How did you start the process of creating COVID confessions?
Alec Fischer: I had conversations with friends who were in different industries and realized that no one had been doing sit-down interviews on camera with nurses and teachers. There have been a lot of written articles, audio type podcast work, but not sit-down-produced reflections for folks. I brought eight people together and individually filmed them. I thought I would just make a short film that highlighted the nurses’ and teachers' worries. But then I realized there was so much more I could do if I wanted to. A week of filming turned into a month of filming, and after that month, I decided I could stop and edit for two months, to figure out what that looked like. But then I made the decision to challenge myself and see how many stories I could tell in a whole year. Twelve months passed, and I interviewed more than 300 people across 40 industries. Telling Midwestern stories has been on my heart for a couple of years now. When I first started my company four years ago, I realized that there was this huge gap in productions that were focusing on local stories, but bringing them to a national level.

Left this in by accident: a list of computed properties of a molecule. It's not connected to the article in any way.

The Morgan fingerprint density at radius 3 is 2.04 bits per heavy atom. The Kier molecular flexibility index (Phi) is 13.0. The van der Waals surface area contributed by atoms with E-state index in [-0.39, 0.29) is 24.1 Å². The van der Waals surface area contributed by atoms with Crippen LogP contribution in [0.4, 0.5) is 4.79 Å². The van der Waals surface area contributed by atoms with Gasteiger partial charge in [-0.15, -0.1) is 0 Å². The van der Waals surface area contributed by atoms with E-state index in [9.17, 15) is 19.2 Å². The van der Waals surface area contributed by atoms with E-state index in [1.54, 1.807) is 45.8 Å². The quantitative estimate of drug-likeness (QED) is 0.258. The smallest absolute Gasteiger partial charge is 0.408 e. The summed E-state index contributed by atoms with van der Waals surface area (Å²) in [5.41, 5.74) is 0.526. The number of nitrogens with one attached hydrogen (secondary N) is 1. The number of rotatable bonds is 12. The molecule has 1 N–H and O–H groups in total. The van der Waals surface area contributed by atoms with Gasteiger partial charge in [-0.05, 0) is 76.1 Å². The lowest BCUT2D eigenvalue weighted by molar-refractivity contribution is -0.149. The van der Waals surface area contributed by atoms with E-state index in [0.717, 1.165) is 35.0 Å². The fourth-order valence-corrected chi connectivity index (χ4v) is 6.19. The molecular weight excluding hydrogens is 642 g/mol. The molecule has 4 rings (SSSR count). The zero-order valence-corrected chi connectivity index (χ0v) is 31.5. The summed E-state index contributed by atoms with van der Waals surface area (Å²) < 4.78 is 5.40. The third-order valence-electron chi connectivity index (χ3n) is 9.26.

What is your perspective on the term ‘Latin American Art’?
Valéria Piccoli: It's a very sensitive question because Latin America is a European construction. It speaks to the colonization process, but I think we still lack a proper term to speak about the countries in Central and South America that were colonized by Spain, Portugal, the UK and France. When speaking about Latin America, people always think of Spanish America and they don't consider Brazil, for instance, as part of Latin America, or the Caribbean countries, which have a mix of different traditions. Your question is really tricky. I think we lack a proper term to define Latin America.